Mike, this an incredible article. There is such great insight here that I think we all need to take heed to. I agree with you 100%. In addition, there was a conversation on your Google+ post about this & I wanted to bring it into the comments here on the blog. Not sure if this has been mentioned here on the blog yet.  Anyhow, here it is:

    A woman commented on your post with the following:  
    “These are also good tips for when you leave a church.”

    Here is my response:

    “Great thought! I very much agree with you. Too many times I have seen people take off in a big fuss, burning bridges & leaving hurt behind (regardless of whether they were treated with dignity). Just as it is important to preserve these relationships and connections in a professional environment, I would say that it is arguable even more important in a spiritual environment. I say this because, although our professional happenings here and now are important, the decisions we make in spiritual environments are especially sensitive. They can and do impact the views & decisions of others, and in some cases, have an effect on others’ walk with the Lord.”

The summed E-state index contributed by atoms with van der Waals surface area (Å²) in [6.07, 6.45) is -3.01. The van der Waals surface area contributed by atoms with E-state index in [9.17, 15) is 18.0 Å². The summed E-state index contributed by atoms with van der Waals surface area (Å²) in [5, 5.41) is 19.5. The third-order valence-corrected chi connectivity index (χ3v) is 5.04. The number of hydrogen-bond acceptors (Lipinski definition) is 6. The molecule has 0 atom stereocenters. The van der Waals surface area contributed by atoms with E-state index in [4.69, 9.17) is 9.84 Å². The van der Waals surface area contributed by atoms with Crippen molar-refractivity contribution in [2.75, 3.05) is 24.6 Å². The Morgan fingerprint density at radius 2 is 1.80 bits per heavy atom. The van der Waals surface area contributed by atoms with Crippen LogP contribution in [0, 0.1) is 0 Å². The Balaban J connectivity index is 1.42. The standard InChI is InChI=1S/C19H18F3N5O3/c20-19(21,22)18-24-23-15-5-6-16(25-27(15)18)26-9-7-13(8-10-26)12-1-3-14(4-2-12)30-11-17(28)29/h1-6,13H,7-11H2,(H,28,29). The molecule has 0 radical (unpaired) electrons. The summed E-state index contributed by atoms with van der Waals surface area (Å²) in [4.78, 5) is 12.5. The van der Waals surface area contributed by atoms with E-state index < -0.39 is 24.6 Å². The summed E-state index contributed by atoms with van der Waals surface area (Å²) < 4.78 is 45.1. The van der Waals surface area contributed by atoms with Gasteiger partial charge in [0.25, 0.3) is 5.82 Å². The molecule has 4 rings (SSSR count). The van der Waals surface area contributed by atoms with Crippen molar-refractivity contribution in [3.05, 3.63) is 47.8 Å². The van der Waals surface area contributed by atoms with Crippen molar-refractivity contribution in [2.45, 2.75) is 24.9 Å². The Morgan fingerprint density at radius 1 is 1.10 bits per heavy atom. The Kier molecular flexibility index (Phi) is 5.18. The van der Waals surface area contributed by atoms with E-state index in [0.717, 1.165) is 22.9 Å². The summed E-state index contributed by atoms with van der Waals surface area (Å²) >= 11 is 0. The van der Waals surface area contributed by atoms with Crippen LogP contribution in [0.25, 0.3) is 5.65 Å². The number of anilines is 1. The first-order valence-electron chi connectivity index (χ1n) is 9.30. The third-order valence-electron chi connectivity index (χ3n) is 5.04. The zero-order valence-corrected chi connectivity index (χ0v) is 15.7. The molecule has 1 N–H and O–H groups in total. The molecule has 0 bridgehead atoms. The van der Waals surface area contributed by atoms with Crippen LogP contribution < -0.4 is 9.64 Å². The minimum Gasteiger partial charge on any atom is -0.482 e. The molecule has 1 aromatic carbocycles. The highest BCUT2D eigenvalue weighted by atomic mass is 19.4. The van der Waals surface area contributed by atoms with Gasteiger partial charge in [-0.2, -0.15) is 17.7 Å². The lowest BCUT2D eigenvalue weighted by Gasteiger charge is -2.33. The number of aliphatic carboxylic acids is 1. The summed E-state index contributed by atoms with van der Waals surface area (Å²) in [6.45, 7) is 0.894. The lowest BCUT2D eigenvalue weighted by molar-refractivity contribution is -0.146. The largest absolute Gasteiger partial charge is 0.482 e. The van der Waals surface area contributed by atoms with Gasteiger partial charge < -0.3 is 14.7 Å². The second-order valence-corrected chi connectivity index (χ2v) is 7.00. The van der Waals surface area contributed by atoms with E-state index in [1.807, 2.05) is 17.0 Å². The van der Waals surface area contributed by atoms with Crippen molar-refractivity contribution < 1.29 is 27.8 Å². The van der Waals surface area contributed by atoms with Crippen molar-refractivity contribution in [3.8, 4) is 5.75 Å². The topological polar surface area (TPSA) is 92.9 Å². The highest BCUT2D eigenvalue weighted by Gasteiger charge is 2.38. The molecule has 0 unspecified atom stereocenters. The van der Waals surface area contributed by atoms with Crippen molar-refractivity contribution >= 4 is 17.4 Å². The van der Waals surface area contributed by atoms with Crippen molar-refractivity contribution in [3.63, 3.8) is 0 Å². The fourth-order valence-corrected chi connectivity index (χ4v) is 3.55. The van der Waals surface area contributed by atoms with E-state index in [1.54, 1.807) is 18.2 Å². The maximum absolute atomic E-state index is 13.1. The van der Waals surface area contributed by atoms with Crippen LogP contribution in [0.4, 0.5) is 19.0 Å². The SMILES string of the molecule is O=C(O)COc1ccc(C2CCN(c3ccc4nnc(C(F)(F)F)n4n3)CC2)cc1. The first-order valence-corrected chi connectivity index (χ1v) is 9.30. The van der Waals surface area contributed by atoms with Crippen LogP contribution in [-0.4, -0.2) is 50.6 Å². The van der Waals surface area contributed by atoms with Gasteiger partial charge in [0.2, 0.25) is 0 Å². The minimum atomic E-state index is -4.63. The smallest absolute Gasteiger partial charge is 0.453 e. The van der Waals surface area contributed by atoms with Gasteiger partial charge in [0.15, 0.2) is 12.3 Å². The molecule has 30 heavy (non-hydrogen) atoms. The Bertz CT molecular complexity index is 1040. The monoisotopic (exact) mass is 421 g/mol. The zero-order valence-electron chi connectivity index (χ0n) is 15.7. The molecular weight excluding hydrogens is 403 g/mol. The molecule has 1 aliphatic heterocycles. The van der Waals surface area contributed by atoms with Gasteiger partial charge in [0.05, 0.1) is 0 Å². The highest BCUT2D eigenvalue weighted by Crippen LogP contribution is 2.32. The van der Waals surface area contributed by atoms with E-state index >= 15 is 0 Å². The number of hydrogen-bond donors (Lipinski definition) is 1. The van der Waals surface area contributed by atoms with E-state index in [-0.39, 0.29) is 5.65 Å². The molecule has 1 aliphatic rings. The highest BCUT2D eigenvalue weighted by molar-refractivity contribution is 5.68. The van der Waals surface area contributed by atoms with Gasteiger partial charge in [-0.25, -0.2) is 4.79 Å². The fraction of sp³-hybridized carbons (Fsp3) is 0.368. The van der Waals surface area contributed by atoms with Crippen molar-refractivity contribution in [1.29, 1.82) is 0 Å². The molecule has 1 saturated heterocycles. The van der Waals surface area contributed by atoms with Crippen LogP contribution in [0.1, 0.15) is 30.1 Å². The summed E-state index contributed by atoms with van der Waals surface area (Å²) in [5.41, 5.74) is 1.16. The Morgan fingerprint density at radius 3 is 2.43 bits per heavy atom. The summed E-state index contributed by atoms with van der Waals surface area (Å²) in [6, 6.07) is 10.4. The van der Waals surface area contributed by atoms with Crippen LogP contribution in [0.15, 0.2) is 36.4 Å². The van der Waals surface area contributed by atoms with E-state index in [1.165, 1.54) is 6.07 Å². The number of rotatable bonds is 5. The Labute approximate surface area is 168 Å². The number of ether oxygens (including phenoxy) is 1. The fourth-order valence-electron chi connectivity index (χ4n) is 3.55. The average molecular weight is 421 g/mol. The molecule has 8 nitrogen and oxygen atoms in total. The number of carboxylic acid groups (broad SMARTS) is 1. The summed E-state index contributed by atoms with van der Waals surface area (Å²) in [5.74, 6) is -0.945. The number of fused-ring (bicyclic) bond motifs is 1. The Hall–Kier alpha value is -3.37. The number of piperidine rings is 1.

• http://michaelhyatt.com Michael Hyatt

      Thanks for posting this, Brandon. I agree: it applies equally, if not more so, to church jobs.

      • Guest